An arrangement in which the tailplane is used as a primary control surface in looping the plane. This arrangement increases the effectiveness of controls at high Mach numbers when the effectiveness of the elevator is somewhat reduced. In some aircraft, the elevator is retained and is linked to the tailplane in such a way that movement of the tailplane causes the elevator, by virtue of its linkages, to move in the usual direction and to assist the action of the tailplane. On some aircraft, where no elevator is used, the arrangement is known as a slab tailplane. Also known as a flying tail * or an all-moving slab.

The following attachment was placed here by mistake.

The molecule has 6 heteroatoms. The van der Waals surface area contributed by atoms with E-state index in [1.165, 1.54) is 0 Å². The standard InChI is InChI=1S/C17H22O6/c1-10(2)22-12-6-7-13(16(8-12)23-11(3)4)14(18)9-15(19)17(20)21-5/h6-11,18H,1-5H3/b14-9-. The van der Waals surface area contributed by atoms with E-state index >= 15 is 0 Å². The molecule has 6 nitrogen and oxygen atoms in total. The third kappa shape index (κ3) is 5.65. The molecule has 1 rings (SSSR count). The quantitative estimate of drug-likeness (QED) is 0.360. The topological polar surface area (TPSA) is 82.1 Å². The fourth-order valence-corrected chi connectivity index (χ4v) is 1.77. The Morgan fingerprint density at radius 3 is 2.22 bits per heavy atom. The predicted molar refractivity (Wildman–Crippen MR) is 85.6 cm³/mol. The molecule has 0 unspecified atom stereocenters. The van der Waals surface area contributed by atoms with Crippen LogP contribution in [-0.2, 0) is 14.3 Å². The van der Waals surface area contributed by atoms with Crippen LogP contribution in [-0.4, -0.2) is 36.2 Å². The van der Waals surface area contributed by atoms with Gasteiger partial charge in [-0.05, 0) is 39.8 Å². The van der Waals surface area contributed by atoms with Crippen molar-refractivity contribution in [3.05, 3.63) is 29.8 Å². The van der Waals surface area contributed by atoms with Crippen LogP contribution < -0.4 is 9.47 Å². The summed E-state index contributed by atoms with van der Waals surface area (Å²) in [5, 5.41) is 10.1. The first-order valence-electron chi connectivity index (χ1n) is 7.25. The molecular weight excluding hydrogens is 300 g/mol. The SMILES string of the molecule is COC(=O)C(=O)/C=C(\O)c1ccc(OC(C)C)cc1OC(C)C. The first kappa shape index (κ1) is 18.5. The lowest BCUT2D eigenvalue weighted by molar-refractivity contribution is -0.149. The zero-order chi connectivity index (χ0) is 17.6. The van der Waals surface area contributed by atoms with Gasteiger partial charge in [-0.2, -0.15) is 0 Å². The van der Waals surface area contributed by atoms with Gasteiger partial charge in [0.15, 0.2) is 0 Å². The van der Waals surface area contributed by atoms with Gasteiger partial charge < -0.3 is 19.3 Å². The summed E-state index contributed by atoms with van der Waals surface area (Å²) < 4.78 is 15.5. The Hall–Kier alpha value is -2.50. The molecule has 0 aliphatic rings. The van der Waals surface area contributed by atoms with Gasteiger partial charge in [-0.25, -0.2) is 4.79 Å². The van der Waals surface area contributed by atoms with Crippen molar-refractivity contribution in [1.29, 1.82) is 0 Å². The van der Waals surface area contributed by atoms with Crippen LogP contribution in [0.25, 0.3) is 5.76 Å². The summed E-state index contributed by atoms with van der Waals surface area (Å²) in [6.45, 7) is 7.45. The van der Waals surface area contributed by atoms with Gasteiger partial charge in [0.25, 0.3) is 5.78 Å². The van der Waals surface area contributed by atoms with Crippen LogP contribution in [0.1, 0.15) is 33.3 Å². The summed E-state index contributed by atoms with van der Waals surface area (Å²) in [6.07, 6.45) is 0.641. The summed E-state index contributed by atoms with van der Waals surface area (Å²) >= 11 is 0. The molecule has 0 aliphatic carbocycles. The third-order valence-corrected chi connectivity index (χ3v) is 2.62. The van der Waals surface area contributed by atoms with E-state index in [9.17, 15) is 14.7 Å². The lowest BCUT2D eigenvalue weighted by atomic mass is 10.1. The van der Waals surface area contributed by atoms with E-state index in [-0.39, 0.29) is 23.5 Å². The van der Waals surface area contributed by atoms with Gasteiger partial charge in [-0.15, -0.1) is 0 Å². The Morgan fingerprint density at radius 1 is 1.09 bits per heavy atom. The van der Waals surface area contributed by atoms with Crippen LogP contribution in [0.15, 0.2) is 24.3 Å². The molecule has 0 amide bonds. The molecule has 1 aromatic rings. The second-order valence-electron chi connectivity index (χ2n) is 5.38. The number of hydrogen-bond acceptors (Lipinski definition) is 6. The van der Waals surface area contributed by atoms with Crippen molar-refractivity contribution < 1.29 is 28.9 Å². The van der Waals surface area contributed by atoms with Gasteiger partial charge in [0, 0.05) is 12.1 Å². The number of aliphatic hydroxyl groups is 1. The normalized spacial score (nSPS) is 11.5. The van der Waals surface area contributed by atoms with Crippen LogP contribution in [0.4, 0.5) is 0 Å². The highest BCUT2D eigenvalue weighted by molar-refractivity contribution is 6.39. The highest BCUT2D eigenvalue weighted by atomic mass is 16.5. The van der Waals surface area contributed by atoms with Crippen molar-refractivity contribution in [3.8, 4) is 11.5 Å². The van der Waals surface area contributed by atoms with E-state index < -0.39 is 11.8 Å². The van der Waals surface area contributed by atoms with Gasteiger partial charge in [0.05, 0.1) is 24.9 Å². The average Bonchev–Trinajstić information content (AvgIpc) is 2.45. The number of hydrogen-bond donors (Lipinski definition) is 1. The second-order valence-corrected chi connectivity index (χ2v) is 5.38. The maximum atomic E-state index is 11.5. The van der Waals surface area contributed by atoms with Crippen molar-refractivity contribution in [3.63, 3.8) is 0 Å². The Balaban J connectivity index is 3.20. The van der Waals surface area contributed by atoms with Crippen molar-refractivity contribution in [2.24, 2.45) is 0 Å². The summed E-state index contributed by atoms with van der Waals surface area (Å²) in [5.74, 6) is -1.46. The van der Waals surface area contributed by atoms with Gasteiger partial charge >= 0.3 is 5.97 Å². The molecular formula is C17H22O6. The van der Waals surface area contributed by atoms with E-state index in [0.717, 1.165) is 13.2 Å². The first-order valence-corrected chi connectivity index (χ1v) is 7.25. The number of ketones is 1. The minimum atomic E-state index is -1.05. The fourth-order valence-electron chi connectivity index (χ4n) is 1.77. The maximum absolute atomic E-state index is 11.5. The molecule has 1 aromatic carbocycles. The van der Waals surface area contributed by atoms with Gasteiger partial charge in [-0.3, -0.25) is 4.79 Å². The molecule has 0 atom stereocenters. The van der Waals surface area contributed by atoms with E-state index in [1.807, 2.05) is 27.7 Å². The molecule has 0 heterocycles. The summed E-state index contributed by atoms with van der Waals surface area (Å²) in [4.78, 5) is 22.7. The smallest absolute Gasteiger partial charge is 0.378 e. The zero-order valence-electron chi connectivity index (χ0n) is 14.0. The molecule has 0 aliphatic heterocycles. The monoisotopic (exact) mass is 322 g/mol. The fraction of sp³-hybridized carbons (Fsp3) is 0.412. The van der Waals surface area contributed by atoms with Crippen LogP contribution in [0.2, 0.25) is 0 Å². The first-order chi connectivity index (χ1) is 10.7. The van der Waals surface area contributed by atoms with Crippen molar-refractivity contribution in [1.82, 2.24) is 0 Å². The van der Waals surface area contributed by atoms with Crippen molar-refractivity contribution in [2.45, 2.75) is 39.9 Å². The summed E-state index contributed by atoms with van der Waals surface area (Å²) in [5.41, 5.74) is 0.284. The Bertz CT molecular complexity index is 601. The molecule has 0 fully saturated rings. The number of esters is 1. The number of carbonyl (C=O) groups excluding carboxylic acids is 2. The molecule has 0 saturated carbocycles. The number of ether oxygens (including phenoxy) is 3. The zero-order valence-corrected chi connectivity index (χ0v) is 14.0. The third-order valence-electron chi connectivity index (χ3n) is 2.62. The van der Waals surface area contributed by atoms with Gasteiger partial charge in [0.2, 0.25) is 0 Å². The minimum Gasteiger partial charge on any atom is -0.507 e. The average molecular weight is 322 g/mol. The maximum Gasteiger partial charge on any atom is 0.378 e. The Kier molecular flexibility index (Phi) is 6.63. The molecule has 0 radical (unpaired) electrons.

An Illustrated Dictionary of Aviation Copyright © 2005 by The McGraw-Hill Companies, Inc. All rights reserved